Peter Wennström, founder and president of the Healthy Marketing Team, told us there was currently a massive disconnect between what was interesting to the scientific community and what was interesting to consumers when it came to inflammation.
Research has been mounting around inflammation as a key mechanism in the modern ‘unhealth’ trends like obesity, diabetes and cardiovascular disease.
Yet so far in Europe there is only one approved (13.1) health claim on the subject, confirming the link between vitamin D and normal function of immune system and inflammation response.
However a quick search of vitamin D supplements sold online shows immune system benefits are being pushed, but benefits for inflammation response are not.
“If you used that information, consumers would misunderstand it,” Wennström said.
Meanwhile, the research community are all ears.
The University of Edinburgh and Medical Research Council’s (MRC) Centre for Inflammation Research (CIR) listed over €7.4m in research grants for inflammation-related projects starting in 2014 alone.
“The professional stakeholders like the scientists and R&D managers are quite aware now that it’s all about inflammation. It’s a key that you should reduce inflammation.
“That understanding has been growing in the scientific and R&D community. But then that is very far away at the moment from how consumers understand things.”
Inflammation according to the CIR
Inflammation is in itself a protective response to infection and injury. However, if it is not managed correctly by the body it can cause illnesses like asthma and arthritis.
Long term or chronic inflammatory disorders are among the major killers in the UK, including heart disease, lung and airway disease associated with smoking, chronic liver disease associated with viral infection and alcohol and chronic kidney disease.
Uncontrolled inflammation also leads to fibrosis - tissue scarring - which can prevent organs such as the lung, kidney and liver from working properly.
"Whilst this range of disorders may appear daunting, the fact that they may have a common cause means that by understanding the biology of inflammation, we will be able to design generic approaches to a range of disorders affecting different organs," says the CIR.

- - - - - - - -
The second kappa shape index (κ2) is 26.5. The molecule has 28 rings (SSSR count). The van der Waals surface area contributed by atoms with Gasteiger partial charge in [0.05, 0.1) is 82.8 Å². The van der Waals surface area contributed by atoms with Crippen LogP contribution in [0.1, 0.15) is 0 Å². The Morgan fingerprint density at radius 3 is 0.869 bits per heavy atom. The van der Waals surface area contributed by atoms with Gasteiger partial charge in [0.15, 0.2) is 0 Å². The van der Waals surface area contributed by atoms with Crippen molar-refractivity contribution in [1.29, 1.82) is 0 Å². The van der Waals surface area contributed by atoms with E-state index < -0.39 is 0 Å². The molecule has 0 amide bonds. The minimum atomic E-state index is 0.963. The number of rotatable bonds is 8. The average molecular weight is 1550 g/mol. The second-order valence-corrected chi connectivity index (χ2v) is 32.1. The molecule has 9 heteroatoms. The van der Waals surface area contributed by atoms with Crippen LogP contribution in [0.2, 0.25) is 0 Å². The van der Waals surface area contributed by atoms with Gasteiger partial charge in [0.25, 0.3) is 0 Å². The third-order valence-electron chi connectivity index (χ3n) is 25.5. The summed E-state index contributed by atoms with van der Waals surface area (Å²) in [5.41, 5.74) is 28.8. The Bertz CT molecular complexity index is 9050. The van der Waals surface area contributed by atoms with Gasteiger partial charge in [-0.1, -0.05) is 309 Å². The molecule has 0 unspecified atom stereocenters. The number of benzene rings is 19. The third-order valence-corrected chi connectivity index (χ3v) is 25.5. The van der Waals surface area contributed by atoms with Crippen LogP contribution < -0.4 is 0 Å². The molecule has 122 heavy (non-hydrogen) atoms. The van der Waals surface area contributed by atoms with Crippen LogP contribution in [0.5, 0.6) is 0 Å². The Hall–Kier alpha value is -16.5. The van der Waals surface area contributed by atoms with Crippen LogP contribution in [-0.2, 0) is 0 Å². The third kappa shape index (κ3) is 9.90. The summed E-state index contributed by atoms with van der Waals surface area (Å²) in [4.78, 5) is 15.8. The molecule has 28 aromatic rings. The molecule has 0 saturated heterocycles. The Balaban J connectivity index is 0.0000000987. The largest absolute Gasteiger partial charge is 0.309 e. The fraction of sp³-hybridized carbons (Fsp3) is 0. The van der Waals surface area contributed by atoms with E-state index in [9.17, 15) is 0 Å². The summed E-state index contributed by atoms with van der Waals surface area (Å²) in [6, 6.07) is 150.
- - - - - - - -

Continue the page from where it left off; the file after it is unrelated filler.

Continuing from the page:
Education was the key to engaging consumers on the issue, Wennström said, and usually this involved explaining a ‘concept’.
This was particularly complex with inflammation though since consumers were naturally drawn to simple health concepts and consequences rather than “abstract” mechanisms like inflammation that appeared to underline a whole host of health issues.
At this point the gap between what the science community and the general population understood by inflammation was so vast there would be no point in putting such a health claim on pack.
The European Food Safety Authority (EFSA) has rejected 14 other inflammation health claims for the likes of Bifidobacterium fortified cultured milk, echium oil, olive Biophenols and gamma – linolenic acid.
Inflammation is far from being fully understood by researchers though. A paper this year from the University of Cambridge, backed by the British Heart Foundation (BHF), looked at the impact of blocking the inflammation process in over one million participants.
They found those who naturally had genes that 'dampened' inflammation - and therefore mimicked an anti-inflammatory drug - had a lower risk of developing rheumatoid arthritis but a 15% higher risk of developing coronary heart disease and having a heart attack.